Bausch (Out of Season, 2005, etc.) rides into frontier America for a tale of a Civil War veteran weary of "trouble and slaughter."
Bobby Hale was a Union soldier—several times. He "skedaddled"—enlisted, took the bonus, deserted and enlisted again. Even so, Hale was in the ranks at bloody Fredericksburg and Chickamauga. Bausch’s battle descriptions flash and roar—"I shot into smoke and noise...wounded men caught fire where they lay...even now the screams keep echoing in my skull." In 1869, equipped with a Colt Dragoon, an Evans repeater rifle, and his mare, Cricket, Hale hooks onto a pioneer wagon train led by a man named Theo and his Crow scout, Big Tree, "six and a half feet tall and solid as stone." En route to Oregon, they winter in Montana. Hale and Big Tree head into the Rockies to trap, an adventure lasting years. Then a Sioux woman, who’d latched onto Hale, decides she prefers Big Tree. Hale repairs to Fort Ellis, Montana, and winters in a Conestoga wagon with widows Christine and Eveline—"Those two women give me respite from strife and struggle"—before enlisting as a scout. Bausch’s research makes real the violent period—sowbelly and hardtack, militias murdering Indians, freezing blizzards. Scouting, Hale kills White Dog, a warrior who’d earlier killed Big Tree. But White Dog was part of a peace party, and Hale deserts. On the run, Hale accidentally wounds Ink, a half-breed captive fleeing her husband. The pair stumble onto the Battle of Little Big Horn, "ground...littered with dead horses and dead soldiers and a few Indians," before trekking into the "land of the Nez Perce...where Ink is certain we can be happy, and live in peace."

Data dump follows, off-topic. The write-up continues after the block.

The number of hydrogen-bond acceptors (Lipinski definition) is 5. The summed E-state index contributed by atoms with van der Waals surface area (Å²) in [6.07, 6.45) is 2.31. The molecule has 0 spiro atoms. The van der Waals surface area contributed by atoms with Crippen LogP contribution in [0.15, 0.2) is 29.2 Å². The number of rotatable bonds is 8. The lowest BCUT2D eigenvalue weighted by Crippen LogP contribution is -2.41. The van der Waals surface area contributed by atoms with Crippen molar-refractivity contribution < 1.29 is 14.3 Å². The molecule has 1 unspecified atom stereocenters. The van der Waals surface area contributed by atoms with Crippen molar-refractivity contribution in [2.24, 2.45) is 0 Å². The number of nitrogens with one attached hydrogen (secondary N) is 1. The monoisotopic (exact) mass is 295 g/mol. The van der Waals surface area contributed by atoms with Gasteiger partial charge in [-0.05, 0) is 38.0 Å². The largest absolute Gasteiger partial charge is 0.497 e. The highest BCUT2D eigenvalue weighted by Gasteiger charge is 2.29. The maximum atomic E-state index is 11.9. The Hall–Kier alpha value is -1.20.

With a setting gleaming with historical accuracy and a protagonist whose voice is right out of Twain, Bausch’s novel is a worthy addition to America’s Western literary canon, there to share shelf space with The Big Sky, Little Big Man and Lonesome Dove.